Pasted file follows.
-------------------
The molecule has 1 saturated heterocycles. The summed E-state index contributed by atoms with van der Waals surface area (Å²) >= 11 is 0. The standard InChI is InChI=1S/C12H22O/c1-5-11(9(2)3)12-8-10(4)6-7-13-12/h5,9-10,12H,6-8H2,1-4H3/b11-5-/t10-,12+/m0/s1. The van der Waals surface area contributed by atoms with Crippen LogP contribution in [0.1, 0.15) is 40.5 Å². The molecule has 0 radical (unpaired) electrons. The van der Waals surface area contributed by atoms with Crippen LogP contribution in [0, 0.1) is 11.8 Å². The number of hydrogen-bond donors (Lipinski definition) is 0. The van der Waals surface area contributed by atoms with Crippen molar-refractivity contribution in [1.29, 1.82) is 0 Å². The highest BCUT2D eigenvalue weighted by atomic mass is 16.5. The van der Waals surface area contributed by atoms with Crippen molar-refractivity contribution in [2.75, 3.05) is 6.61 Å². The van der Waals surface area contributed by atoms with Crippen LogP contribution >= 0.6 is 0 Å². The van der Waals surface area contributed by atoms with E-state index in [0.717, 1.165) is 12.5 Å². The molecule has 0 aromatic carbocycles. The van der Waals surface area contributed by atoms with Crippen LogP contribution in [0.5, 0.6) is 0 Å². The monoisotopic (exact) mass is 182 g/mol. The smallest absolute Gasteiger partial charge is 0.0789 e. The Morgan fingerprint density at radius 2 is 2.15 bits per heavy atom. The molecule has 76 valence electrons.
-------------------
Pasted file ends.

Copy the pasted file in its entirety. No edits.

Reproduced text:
The molecule has 1 saturated heterocycles. The summed E-state index contributed by atoms with van der Waals surface area (Å²) >= 11 is 0. The standard InChI is InChI=1S/C12H22O/c1-5-11(9(2)3)12-8-10(4)6-7-13-12/h5,9-10,12H,6-8H2,1-4H3/b11-5-/t10-,12+/m0/s1. The van der Waals surface area contributed by atoms with Crippen LogP contribution in [0.1, 0.15) is 40.5 Å². The molecule has 0 radical (unpaired) electrons. The van der Waals surface area contributed by atoms with Crippen LogP contribution in [0, 0.1) is 11.8 Å². The number of hydrogen-bond donors (Lipinski definition) is 0. The van der Waals surface area contributed by atoms with Crippen molar-refractivity contribution in [1.29, 1.82) is 0 Å². The highest BCUT2D eigenvalue weighted by atomic mass is 16.5. The van der Waals surface area contributed by atoms with Crippen molar-refractivity contribution in [2.75, 3.05) is 6.61 Å². The van der Waals surface area contributed by atoms with Crippen LogP contribution >= 0.6 is 0 Å². The van der Waals surface area contributed by atoms with E-state index in [0.717, 1.165) is 12.5 Å². The molecule has 0 aromatic carbocycles. The van der Waals surface area contributed by atoms with Crippen LogP contribution in [0.5, 0.6) is 0 Å². The monoisotopic (exact) mass is 182 g/mol. The smallest absolute Gasteiger partial charge is 0.0789 e. The Morgan fingerprint density at radius 2 is 2.15 bits per heavy atom. The molecule has 76 valence electrons.